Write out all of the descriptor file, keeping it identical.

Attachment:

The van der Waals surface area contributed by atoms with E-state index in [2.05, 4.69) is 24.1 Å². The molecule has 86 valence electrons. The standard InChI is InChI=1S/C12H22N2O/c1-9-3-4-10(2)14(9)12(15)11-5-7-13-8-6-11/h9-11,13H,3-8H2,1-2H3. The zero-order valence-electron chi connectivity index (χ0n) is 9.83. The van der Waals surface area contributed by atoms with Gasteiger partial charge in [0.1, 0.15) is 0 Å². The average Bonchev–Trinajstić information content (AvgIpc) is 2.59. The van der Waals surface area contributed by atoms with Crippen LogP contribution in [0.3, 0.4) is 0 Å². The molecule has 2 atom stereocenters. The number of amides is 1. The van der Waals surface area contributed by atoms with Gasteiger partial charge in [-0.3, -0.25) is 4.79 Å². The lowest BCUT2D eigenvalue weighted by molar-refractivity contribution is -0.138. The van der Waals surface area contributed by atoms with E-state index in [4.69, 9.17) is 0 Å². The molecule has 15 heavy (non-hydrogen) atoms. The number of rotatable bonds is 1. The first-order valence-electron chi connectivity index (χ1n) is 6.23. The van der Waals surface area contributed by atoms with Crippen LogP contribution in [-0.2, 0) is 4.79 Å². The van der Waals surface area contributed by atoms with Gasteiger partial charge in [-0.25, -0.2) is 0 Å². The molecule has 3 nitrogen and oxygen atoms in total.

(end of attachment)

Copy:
The van der Waals surface area contributed by atoms with E-state index in [2.05, 4.69) is 24.1 Å². The molecule has 86 valence electrons. The standard InChI is InChI=1S/C12H22N2O/c1-9-3-4-10(2)14(9)12(15)11-5-7-13-8-6-11/h9-11,13H,3-8H2,1-2H3. The zero-order valence-electron chi connectivity index (χ0n) is 9.83. The van der Waals surface area contributed by atoms with Gasteiger partial charge in [0.1, 0.15) is 0 Å². The average Bonchev–Trinajstić information content (AvgIpc) is 2.59. The van der Waals surface area contributed by atoms with Crippen LogP contribution in [0.3, 0.4) is 0 Å². The molecule has 2 atom stereocenters. The number of amides is 1. The van der Waals surface area contributed by atoms with Gasteiger partial charge in [-0.3, -0.25) is 4.79 Å². The lowest BCUT2D eigenvalue weighted by molar-refractivity contribution is -0.138. The van der Waals surface area contributed by atoms with E-state index in [4.69, 9.17) is 0 Å². The molecule has 15 heavy (non-hydrogen) atoms. The number of rotatable bonds is 1. The first-order valence-electron chi connectivity index (χ1n) is 6.23. The van der Waals surface area contributed by atoms with Crippen LogP contribution in [-0.2, 0) is 4.79 Å². The van der Waals surface area contributed by atoms with Gasteiger partial charge in [-0.25, -0.2) is 0 Å². The molecule has 3 nitrogen and oxygen atoms in total.